Affordable Digital Tools to Assist Asset Decision-Making

Data is crucial to making good decisions about managing public infrastructure. However, while cities with large populations and complex built environments yield high volumes of digital information, smaller centres can struggle.

WSP investigated how smaller local authorities can harness the power of smart data to analyse and diagnose infrastructure performance and allow communities to participate in decisions over the whole life of assets.

 

A paper, Enhancing Liveability Through Community-Centric Approaches to Asset Management and Affordable Digital Tools, authored by Vivienne Ivory, Kai O’Donnell and Phil McFarlane, is being presented at the World Engineers Convention in Australia this November.

 

Using Data to Get Smart

Data and information are the foundations for taking a smarter approach to asset management. Geospatially-referenced data is crucial because it provides decision-makers with spatially-relevant information upon which to make and evaluate decisions about infrastructure investments.

 

Information overlays can be viewed as the digital skin of urban environments. To date, the smart agenda has primarily focused on large urban centres where the data possibilities, information needs, and built environments, are large and complex. Yet the need for good quality information to manage and govern assets efficiently and effectively is as great in smaller towns and cities.

 

Lack of economies of scale for collating and managing data, and the struggle to attract the interest of technology providers with services that are fit for purpose, are real barriers for smaller centres.

 

Smaller budgets mean that affordable ways of being smarter are now needed and this is the area WSP focused on.

 

Getting Community Buy-In

Vivienne Ivory, Technical Principal, Social Science, Resilience and Public Health, says the project looked at how this information could be shared with communities to engage citizens in decisions about assets. A key outcome is to ensure that the goal of managing assets is to improve the quality of life for the communities they serve.

 

She says, “For communities to be engaged in asset decisions, they need to be informed about the status of assets (current and future) and be able to understand the inevitable trade-offs. Both experts and citizens need information about the diversity of perspectives and values across the community so that decisions about assets are transparent and fair.”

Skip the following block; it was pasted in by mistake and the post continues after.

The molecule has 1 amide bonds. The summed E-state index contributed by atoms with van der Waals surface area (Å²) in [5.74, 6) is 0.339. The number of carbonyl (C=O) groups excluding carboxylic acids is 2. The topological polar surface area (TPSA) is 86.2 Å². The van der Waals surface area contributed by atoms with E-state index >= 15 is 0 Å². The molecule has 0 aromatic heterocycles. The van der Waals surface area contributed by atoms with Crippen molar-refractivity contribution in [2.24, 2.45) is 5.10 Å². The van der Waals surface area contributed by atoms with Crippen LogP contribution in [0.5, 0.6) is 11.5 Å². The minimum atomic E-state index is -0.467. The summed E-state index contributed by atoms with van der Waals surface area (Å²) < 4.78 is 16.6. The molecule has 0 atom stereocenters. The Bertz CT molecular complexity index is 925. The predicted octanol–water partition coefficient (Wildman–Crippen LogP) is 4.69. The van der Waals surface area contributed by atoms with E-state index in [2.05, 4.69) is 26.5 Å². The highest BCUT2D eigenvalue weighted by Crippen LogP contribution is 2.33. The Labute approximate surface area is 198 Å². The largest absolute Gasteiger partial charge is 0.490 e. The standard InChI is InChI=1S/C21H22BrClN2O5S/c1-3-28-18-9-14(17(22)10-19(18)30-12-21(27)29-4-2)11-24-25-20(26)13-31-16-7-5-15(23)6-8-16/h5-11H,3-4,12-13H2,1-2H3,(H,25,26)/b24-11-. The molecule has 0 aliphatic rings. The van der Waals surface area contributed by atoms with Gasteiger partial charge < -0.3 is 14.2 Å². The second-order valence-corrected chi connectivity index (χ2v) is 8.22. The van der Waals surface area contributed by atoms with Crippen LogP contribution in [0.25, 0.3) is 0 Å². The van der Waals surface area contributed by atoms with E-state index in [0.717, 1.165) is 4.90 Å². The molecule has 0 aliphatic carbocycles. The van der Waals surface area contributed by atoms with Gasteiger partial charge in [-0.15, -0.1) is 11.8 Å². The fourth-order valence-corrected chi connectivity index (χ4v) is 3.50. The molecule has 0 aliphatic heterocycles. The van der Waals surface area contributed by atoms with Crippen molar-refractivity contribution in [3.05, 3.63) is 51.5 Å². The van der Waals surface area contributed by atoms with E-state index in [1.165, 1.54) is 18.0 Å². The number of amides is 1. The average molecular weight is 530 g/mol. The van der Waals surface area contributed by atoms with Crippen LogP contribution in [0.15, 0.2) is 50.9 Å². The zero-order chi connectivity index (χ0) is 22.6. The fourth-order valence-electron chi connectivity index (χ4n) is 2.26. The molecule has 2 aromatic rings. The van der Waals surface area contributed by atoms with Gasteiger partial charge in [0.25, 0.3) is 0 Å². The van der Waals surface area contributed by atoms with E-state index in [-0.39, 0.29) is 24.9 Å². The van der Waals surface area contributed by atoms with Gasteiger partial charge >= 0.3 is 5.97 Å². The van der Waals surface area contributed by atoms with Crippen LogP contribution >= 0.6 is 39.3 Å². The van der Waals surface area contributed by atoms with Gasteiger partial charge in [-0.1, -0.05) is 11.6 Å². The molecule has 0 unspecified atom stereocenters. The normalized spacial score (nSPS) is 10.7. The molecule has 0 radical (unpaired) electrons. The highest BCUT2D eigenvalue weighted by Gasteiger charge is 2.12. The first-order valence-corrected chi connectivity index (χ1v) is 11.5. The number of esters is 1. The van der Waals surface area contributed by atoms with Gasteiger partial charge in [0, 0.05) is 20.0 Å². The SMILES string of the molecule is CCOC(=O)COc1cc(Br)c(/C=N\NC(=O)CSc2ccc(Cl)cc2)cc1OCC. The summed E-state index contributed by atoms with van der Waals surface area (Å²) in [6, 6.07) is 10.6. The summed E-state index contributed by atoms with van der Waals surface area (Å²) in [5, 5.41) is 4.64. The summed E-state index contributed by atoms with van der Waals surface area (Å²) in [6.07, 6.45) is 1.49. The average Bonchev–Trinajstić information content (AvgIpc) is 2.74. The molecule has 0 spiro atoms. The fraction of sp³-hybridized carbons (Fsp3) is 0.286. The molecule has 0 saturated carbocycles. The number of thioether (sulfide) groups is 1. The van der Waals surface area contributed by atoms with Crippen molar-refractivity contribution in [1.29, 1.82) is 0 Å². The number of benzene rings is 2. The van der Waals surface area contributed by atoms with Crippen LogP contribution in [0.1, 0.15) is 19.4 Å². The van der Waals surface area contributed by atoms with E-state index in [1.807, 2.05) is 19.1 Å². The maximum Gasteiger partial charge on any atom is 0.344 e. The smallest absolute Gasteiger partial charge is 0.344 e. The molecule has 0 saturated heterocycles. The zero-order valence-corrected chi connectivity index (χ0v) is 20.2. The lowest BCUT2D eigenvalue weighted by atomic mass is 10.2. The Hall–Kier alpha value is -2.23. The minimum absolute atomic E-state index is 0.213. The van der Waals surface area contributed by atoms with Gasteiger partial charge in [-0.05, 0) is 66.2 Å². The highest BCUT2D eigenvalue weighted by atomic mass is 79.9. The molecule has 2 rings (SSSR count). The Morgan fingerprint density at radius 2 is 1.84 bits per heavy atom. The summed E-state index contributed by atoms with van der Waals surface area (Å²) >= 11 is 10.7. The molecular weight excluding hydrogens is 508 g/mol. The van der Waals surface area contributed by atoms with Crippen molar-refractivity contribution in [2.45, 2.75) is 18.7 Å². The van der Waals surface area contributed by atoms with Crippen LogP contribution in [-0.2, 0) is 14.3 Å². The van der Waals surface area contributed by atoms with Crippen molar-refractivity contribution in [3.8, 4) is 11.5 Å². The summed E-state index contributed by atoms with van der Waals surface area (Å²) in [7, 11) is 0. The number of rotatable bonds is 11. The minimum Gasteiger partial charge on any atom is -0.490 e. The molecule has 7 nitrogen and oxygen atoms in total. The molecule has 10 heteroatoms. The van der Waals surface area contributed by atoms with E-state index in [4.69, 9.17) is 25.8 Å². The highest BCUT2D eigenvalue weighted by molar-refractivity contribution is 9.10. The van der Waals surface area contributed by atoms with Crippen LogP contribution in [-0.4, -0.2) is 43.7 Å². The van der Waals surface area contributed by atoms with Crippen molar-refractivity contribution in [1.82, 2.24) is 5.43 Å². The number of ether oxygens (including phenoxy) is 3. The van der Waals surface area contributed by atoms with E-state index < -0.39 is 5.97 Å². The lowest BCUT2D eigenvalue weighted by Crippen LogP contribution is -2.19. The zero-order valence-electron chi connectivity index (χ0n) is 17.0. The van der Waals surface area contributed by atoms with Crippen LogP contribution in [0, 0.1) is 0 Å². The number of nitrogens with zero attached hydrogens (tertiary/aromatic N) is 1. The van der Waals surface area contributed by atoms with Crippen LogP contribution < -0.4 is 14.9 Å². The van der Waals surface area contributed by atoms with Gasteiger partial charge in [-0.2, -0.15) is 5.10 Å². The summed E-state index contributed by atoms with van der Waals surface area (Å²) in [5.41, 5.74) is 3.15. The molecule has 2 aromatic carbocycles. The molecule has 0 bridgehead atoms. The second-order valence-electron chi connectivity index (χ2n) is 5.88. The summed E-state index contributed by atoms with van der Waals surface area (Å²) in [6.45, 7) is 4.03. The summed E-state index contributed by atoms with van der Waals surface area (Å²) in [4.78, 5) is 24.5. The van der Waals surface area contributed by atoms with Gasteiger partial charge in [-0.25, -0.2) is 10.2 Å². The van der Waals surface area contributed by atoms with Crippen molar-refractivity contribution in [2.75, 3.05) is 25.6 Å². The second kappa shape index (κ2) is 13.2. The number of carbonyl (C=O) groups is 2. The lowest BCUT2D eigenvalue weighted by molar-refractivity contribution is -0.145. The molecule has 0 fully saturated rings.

Designing Digital Tools

WSP invited two small regional local authorities to participate in a research pilot run over three workshops to develop tools.

 

Both organisations were identified as grappling with asset management challenges, a drive to engage more fully with their communities over asset decisions, and a desire to use data and technology more effectively but with limited resources (funding, technology, and expertise).

 

Three questions were posed:

  1. How can we tell whether our infrastructure is giving us what we need?
  2. What information, processes or tools do we need to tell us whether it is giving us what we need?
  3. What can we make that is meaningful, accessible, useful, and affordable to help people making decisions?

During the workshops, the data needs, availability, and gaps were mapped into a matrix, revealing challenges to using the knowledge, closing data gaps, and making decisions.

 

Positive Outcomes

Affordable digital tools that harness the power of integrated geospatial data were recognised as critical to facilitating a community-centric approach to asset management over the whole lifecycle of infrastructure.

 

“What emerged from the pilot was that telling stories about infrastructure and environments through digital tools can engage the community in meaningful decisions with the council about the ongoing management of those assets,” says Vivienne.

 

Several other insights were gained through the pilot – particularly on the use of digital tools to reduce siloes within councils, and between council and community. They could also reduce inter-regional silos by enabling multi-council cooperation where data themes cross regional boundaries, such as water quality and traffic volumes.

 

From a council perspective, more effective use of data through affordable, integrating digital tools can increase the ‘smartness’ of managing assets through enhanced capacity to analyse, diagnose, and communicate about assets.

 

Ultimately the research showed that if councils are to move from the rhetoric of people-focused consultation, they need information tools to collate, connect, and communicate between asset managers and the communities they serve.

 

To read the paper in full or for more information, please contact Vivienne at Vivienne.Ivory@wsp.com.

 

Phil McFarlane will present on this topic at World Engineers Convention on Wednesday 20th November, 2019 at the Melbourne Convention & Exhibition Centre.

 

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